Look inside your /System/Library/Extensions folder. Every file in this location is a kernel extension; a piece of software that adds on to the functionality of the Mac OS X kernel, can modify its behavior, and potentially be the source of kernel panics and other problems. At a count of 250-350 kernel extensions (they reside in other locations as well) on an average system, there's a lot of room for error.
Fortunately, most kernel extensions are clearly labeled, and you can look through the /System/Library/Extensions folder for items that match the name of any device or hardware component that is accessed whenever a kernel panic ensues.
But say you're experiencing repeated kernel panics and want to eliminate any third-party kernel extensions (those not originating from Apple) as a starting point. Fortunately, there's an easy method. Launch the Terminal, located in /Applications/Utilities, and enter the following command:
- kextstat | grep -v apple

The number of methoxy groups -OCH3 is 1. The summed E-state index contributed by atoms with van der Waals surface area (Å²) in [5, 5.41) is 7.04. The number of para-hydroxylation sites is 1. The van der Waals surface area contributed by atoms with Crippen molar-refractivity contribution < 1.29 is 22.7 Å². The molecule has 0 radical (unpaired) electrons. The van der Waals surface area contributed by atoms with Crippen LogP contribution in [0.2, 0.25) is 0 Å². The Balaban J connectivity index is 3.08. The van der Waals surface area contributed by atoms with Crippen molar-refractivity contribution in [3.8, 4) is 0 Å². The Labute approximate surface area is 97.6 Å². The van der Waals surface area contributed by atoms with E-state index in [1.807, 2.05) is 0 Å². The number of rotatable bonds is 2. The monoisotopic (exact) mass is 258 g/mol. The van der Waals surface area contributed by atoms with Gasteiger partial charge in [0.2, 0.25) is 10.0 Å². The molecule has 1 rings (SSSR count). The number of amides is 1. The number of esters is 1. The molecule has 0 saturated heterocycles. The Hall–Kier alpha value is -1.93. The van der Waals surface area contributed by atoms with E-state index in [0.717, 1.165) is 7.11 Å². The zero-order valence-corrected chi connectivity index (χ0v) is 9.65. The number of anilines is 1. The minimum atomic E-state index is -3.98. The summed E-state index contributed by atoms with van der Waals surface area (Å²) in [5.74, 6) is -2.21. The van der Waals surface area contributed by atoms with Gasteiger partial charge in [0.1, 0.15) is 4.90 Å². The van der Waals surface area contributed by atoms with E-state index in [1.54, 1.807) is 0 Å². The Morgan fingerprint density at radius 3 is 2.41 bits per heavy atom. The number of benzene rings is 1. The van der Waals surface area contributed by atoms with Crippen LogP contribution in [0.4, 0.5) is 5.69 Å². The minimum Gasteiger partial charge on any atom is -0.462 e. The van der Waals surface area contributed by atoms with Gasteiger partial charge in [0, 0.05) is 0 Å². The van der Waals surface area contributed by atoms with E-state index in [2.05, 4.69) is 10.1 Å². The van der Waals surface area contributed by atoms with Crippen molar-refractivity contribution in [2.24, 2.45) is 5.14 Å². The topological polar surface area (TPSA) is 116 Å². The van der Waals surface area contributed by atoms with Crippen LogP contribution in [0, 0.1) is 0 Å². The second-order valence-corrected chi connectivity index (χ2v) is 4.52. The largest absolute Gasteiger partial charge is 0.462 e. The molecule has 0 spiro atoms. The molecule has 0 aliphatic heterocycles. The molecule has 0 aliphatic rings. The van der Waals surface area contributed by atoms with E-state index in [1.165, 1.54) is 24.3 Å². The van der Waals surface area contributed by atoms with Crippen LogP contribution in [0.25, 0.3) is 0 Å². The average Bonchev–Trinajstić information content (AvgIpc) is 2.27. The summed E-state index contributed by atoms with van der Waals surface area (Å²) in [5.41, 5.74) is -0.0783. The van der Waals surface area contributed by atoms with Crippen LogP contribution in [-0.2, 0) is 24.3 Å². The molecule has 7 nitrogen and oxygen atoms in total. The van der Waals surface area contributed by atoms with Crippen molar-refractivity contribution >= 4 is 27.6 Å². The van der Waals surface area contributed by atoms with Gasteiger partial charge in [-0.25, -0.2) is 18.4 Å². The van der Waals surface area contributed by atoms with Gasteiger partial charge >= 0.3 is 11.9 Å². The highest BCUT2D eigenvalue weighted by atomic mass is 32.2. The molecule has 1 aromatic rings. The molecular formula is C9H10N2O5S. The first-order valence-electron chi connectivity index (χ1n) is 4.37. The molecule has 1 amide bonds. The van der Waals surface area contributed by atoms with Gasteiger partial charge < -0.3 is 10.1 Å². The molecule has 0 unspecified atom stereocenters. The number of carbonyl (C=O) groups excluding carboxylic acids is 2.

First, this command runs kextstat to get a list of all currently loaded kernel extensions. Then it pipes the resulting output into grep, which is (in this case) set to find the inverse of all the files labeled Apple.
If you're not sure what a particular kernel extension in the resulting list is, try searching for it in Google or another engine. Usually you'll find some information about the manufacturer/developer and associated device/appicaton.
On an in-house MacBook Pro, for example, there was only one non-Apple kernel extension:
This kernel extension is associated with the program Remote Buddy from IOSPIRIT.
If the kernel extensions you find via this method are associated with software or devices you no longer use, it's best to remove them. Also, as aforementioned, if you're having inexplicable stability issues, it might be wise to temporarily remove all third-party extensions then place them back one by one or in groups to isolate the problem.